Plagiarism is a serious offence. The penalties can be severe. To avoid plagiarism accusations, do not copy other people's work, and cite all references that you use. If you work with others, only discuss general aspects of the course material, not specific solutions. Write up the solutions yourself, not in groups.

You are forbidden to use solution sharing sites, such as Chegg and Slader.

University Required Text

Academic Integrity: In order to maintain a culture of academic integrity, members of the University of Waterloo community are expected to promote honesty, trust, fairness, respect and responsibility. [Check https://uwaterloo.ca/academic-integrity/ for more information.]

Grievance: A student who believes that a decision affecting some aspect of his/her university life has been unfair or unreasonable may have grounds for initiating a grievance. Read Policy 70, Student Petitions and Grievances, Section 4. When in doubt please be certain to contact the department's administrative assistant who will provide further assistance.

Discipline: A student is expected to know what constitutes academic integrity [check https://uwaterloo.ca/academic-integrity/] to avoid committing an academic offence, and to take responsibility for his/her actions. A student who is unsure whether an action constitutes an offence, or who needs help in learning how to avoid offences (e.g., plagiarism, cheating) or about 'rules' for group work/collaboration should seek guidance from the course instructor, academic advisor, or the undergraduate Associate Dean. For information on categories of offences and types of penalties, students should refer to Policy 71, Student Discipline. For typical penalties check Guidelines for the Assessment of Penalties.

Appeals: A decision made or penalty imposed under Policy 70 (Student Petitions and Grievances) (other than a petition) or Policy 71 (Student Discipline) may be appealed if there is a ground. A student who believes he/she has a ground for an appeal should refer to Policy 72, Student Appeals.

Note for Students with Disabilities: AccessAbility Services, located in Needles Hall, Room 1401, collaborates with all academic departments to arrange appropriate accommodations for students with disabilities without compromising the academic integrity of the curriculum. If you require academic accommodations to lessen the impact of your disability, please register with AccessAbility Services at the beginning of each academic term.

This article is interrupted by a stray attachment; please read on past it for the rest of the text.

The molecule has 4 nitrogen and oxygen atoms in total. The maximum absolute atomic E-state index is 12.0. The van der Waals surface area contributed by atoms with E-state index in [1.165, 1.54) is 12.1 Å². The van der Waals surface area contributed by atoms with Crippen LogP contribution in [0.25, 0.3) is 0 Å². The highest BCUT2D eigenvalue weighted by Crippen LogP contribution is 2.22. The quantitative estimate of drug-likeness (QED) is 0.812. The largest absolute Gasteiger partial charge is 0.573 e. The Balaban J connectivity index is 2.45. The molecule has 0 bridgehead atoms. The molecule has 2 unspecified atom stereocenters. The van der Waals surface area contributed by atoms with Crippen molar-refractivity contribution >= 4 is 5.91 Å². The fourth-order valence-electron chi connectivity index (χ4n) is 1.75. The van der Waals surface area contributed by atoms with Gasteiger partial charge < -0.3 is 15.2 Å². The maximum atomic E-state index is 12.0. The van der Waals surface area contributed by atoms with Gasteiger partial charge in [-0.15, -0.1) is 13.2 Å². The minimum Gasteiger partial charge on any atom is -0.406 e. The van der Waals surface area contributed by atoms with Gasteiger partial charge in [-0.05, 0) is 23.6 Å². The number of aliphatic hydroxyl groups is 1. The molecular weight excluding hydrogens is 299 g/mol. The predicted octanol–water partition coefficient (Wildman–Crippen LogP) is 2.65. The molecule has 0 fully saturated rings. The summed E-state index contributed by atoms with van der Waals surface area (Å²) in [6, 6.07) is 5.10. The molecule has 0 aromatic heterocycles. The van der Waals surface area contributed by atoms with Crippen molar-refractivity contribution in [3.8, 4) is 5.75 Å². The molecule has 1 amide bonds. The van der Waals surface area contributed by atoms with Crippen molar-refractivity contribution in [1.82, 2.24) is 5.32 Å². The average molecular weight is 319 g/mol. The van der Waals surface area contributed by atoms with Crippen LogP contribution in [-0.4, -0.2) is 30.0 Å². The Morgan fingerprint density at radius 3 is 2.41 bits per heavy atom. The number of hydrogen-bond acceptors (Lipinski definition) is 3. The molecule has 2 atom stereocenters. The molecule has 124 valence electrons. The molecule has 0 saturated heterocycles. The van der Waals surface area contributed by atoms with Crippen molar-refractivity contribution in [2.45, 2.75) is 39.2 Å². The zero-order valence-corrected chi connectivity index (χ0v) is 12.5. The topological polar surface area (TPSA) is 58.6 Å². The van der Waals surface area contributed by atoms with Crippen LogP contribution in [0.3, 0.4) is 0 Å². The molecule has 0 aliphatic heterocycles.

Intellectual Property: Students should be aware that this course contains the intellectual property of their instructor, TA, and/or the University of Waterloo. Intellectual property includes items such as:

Course materials and the intellectual property contained therein, are used to enhance a student's educational experience. However, sharing this intellectual property without the intellectual property owner's permission is a violation of intellectual property rights. For this reason, it is necessary to ask the instructor, TA and/or the University of Waterloo for permission before uploading and sharing the intellectual property of others online (e.g., to an online repository).

Permission from an instructor, TA or the University is also necessary before sharing the intellectual property of others from completed courses with students taking the same/similar courses in subsequent terms/years. In many cases, instructors might be happy to allow distribution of certain materials. However, doing so without expressed permission is considered a violation of intellectual property rights.

Please alert the instructor if you become aware of intellectual property belonging to others (past or present) circulating, either through the student body or online. The intellectual property rights owner deserves to know (and may have already given their consent).

Here is a page we are required to give you, even though all the same info is above.